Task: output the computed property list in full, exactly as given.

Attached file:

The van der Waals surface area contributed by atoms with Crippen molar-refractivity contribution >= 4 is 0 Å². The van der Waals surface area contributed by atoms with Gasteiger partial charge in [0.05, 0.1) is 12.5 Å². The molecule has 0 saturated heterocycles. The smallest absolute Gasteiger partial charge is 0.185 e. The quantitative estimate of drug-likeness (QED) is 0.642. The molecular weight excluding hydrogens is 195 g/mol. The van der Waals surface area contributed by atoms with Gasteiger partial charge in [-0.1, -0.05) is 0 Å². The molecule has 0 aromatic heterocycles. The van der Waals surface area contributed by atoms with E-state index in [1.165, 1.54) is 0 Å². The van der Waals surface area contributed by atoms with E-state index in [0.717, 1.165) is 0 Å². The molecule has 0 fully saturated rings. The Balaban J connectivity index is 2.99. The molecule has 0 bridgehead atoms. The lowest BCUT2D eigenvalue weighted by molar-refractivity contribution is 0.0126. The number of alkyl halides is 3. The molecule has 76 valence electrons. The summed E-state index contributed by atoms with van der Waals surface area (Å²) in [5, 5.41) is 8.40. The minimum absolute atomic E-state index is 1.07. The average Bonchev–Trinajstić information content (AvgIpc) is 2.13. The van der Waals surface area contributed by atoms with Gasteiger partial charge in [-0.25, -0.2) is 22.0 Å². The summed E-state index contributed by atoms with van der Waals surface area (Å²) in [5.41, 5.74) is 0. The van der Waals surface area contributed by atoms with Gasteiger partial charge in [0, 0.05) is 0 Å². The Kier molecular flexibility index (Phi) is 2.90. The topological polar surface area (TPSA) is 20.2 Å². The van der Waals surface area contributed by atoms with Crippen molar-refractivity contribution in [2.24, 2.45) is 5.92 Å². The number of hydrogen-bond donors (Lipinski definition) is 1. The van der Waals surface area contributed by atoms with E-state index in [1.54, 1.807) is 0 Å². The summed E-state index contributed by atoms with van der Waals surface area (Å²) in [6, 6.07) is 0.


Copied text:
The van der Waals surface area contributed by atoms with Crippen molar-refractivity contribution >= 4 is 0 Å². The van der Waals surface area contributed by atoms with Gasteiger partial charge in [0.05, 0.1) is 12.5 Å². The molecule has 0 saturated heterocycles. The smallest absolute Gasteiger partial charge is 0.185 e. The quantitative estimate of drug-likeness (QED) is 0.642. The molecular weight excluding hydrogens is 195 g/mol. The van der Waals surface area contributed by atoms with Gasteiger partial charge in [-0.1, -0.05) is 0 Å². The molecule has 0 aromatic heterocycles. The van der Waals surface area contributed by atoms with E-state index in [1.165, 1.54) is 0 Å². The van der Waals surface area contributed by atoms with E-state index in [0.717, 1.165) is 0 Å². The molecule has 0 fully saturated rings. The Balaban J connectivity index is 2.99. The molecule has 0 bridgehead atoms. The lowest BCUT2D eigenvalue weighted by molar-refractivity contribution is 0.0126. The number of alkyl halides is 3. The molecule has 76 valence electrons. The summed E-state index contributed by atoms with van der Waals surface area (Å²) in [5, 5.41) is 8.40. The minimum absolute atomic E-state index is 1.07. The average Bonchev–Trinajstić information content (AvgIpc) is 2.13. The van der Waals surface area contributed by atoms with Gasteiger partial charge in [-0.25, -0.2) is 22.0 Å². The summed E-state index contributed by atoms with van der Waals surface area (Å²) in [5.41, 5.74) is 0. The van der Waals surface area contributed by atoms with Gasteiger partial charge in [0, 0.05) is 0 Å². The Kier molecular flexibility index (Phi) is 2.90. The topological polar surface area (TPSA) is 20.2 Å². The van der Waals surface area contributed by atoms with Crippen molar-refractivity contribution in [2.24, 2.45) is 5.92 Å². The number of hydrogen-bond donors (Lipinski definition) is 1. The van der Waals surface area contributed by atoms with E-state index in [1.54, 1.807) is 0 Å². The summed E-state index contributed by atoms with van der Waals surface area (Å²) in [6, 6.07) is 0.